This is definitely an interesting study. But more and more these days, I am meeting men who are or have been stay-at-home dads, and seem to be taking on the multitasking role, as traditional roles are getting reversed. It is important to remember that one study does not define everyone, even though most women are multitaskers.

    Reply
  3. Maids Nashville

    I think women are better multitaskers then men, so while I am not happy about this I do not think it is ground breaking research. I know it is nice to wake up our collective responses and remember to help each other out.

    Reply
  4. lookout

    Even not being a mom this is true for women in general. A lot of people are still stuck in that mindset that a woman should be expected to do the "woman's jobs" cleaning, shopping, cooking dinner. I have always felt this burden, that I am somehow responsible and it has really only gotten worse since getting married.

    Reply
  5. Cristina G.

    I agree that women are much better multitaskers than men…and my husband will agree as well! I will give him credit though as he is one of the more able men that multitask quite well. I can see how this can lead to problems though. I know I will sometimes feel so overwhelmed by all of the many things that I am trying to do all at once. Sometimes the demands are too much and I have to take a step back.

    Reply
  6. Jan Warner

    My husband can not multitask at all. If he is watching T.V. that is all he does. I can be on the laptop computer, getting up periodically to help with homework and various other things. I usually just do 3 or 4 things at a time unless I am having a bad day then I get mad at my husband for not helping. I have realized that guys cannot help that they cannot multitask. My husbands can't multitask, my son can't multitask and my dad can't multitask. Most days it is ok and I understand.

    Reply
  7. Sleepyheadedmom

    I am not surprised…well maybe surprised that the percentage isn’t higher. Lol. Sometimes i feel like I am going bonkers especially around dinner time. Last night I was cooking, cleaning, doing laundry, talking on the phone, tending to my son every 5 minutes….all at the same time…..while the man sat on the couch. Lol. The majority of it though I didn’t want help. I think I cook and clean better so I insist on doing it myself even when I don’t feel like doing it. I wonder how many women are like me and are going batty because they insist on doing so many things. Lol.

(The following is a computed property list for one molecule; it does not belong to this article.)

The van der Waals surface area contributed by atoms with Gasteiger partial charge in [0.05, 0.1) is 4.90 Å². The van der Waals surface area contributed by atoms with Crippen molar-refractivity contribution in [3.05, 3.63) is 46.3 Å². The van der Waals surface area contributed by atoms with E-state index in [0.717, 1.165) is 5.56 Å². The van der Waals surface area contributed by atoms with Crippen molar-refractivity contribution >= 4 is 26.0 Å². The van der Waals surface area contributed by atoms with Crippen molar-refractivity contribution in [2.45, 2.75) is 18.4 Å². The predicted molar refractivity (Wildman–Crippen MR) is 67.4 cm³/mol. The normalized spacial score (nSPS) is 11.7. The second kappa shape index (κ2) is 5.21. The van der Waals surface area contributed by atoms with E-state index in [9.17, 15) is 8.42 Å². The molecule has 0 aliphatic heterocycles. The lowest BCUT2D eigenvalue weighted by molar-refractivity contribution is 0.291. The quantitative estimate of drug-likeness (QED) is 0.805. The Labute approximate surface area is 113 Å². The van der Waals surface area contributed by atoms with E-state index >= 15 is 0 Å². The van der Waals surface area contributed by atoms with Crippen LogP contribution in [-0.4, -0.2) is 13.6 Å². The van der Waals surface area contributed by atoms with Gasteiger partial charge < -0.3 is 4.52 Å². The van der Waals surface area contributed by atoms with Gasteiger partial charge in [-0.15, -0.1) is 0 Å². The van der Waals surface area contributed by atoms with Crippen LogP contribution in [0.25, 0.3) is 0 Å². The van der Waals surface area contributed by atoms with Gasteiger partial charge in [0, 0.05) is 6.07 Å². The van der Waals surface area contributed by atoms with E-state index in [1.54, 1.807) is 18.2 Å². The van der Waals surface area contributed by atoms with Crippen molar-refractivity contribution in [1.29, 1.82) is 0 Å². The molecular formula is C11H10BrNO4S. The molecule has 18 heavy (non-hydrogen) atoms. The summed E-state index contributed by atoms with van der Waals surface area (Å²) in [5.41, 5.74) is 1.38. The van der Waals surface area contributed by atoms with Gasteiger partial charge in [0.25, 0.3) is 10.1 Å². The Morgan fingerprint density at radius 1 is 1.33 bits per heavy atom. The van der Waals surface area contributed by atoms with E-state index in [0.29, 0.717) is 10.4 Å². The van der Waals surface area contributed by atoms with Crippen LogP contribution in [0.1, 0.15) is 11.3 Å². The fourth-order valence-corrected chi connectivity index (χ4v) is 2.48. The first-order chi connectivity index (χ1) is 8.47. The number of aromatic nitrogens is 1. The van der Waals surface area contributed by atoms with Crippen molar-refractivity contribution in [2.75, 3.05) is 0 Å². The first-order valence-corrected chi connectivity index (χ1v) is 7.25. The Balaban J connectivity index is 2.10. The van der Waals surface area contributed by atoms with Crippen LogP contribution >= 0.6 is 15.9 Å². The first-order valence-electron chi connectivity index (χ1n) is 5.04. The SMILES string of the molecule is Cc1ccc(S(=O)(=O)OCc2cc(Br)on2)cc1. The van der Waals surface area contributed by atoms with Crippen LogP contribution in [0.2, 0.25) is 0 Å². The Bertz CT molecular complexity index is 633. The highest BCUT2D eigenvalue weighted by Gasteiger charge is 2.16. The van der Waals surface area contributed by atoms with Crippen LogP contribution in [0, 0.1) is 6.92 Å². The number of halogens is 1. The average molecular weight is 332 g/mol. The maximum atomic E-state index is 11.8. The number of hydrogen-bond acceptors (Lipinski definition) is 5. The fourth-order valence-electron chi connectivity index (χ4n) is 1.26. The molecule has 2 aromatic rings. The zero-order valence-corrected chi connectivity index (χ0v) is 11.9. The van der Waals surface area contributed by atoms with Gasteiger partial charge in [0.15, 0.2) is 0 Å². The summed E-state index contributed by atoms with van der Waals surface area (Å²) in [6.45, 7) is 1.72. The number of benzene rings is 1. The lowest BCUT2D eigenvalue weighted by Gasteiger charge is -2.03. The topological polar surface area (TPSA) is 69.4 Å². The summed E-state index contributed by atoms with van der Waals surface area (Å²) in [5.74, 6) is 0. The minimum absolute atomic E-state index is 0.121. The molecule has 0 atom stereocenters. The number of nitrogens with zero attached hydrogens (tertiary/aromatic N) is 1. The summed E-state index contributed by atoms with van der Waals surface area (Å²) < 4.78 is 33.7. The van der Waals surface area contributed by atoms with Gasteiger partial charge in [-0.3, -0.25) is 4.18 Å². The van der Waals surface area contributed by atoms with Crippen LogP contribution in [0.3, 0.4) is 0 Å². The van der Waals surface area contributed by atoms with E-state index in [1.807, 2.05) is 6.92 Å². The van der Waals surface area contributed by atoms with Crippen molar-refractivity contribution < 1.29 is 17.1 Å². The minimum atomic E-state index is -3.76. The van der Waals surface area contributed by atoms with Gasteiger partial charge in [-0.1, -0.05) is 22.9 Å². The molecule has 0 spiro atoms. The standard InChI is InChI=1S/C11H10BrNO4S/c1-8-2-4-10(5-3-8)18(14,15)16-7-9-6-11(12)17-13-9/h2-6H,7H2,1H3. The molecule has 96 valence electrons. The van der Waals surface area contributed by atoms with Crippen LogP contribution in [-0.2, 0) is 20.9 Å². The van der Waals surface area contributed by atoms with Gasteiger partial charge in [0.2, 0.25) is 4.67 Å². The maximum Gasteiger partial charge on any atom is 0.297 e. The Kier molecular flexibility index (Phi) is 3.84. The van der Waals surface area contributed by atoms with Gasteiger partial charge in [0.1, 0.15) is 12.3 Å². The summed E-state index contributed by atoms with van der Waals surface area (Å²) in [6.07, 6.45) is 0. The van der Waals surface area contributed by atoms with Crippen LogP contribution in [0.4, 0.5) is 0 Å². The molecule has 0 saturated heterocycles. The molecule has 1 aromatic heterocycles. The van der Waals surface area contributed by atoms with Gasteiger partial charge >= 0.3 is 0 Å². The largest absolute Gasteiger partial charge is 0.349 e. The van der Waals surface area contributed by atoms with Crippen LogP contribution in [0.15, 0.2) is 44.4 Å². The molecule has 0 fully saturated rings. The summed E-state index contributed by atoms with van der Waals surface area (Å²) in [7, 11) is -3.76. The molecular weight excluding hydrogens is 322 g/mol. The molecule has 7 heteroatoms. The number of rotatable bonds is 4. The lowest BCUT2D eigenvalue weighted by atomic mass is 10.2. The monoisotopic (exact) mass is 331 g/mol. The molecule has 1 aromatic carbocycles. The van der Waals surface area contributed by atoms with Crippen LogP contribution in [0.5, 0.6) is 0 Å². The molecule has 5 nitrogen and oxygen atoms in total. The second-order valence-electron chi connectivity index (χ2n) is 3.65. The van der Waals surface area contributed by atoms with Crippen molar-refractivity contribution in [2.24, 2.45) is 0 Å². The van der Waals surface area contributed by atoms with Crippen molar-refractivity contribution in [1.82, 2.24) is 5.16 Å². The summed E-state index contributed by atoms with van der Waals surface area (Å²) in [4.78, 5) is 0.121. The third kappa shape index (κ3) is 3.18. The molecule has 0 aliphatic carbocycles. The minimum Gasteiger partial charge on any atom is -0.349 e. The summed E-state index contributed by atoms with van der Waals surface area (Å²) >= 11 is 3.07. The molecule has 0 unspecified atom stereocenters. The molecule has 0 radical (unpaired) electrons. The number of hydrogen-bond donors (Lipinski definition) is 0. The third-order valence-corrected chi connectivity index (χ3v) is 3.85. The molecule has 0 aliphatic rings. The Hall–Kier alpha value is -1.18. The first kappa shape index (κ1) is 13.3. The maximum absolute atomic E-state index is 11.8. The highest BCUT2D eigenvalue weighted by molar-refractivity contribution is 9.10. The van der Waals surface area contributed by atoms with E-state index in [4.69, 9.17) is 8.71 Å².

Reply
  8. Michelle Hagewood

    I completely agree with it. My husband works 2nd shift and anywhere from 10-12 hour shifts so I'm left to get my kids ready for and off to school everyday, pick them up from school since no bus is offered due to us living within 5 blocks of the school, babysitting a little boy for extra income, taking care of a 15 month old, making dinner, helping with homework, making sure the kids are bathed and put to bed on time every night. Then I have me time for about an hour and then I'm off to bed myself just to start all over again the next day. Oh did I mention he works 7 days a week so not only do I do this throughout the week but the weekend too!

    This study just goes to prove that I'm not alone. I have been with my husband for 5 years but just got married in September (also the same time he started his current job) and I already feel the resentment building. I see him, at most, a half hour every day. My 2 oldest don't see him at all during the week, just the weekends, and my youngest only sees him for about a half hour everyday. Since starting this job in September he has had maybe 4 Sundays off and then I'm usually trying to get him to work on his "honey do" list. I also find it hard to let others help out because in my mind I'm the mom and there should be no reason that I can't handle all of it on my own. I don't even know where this comes from because my mom worked outside the home the whole time I was growing up. Maybe it's because I want to offer things for my children that I never had?

    Reply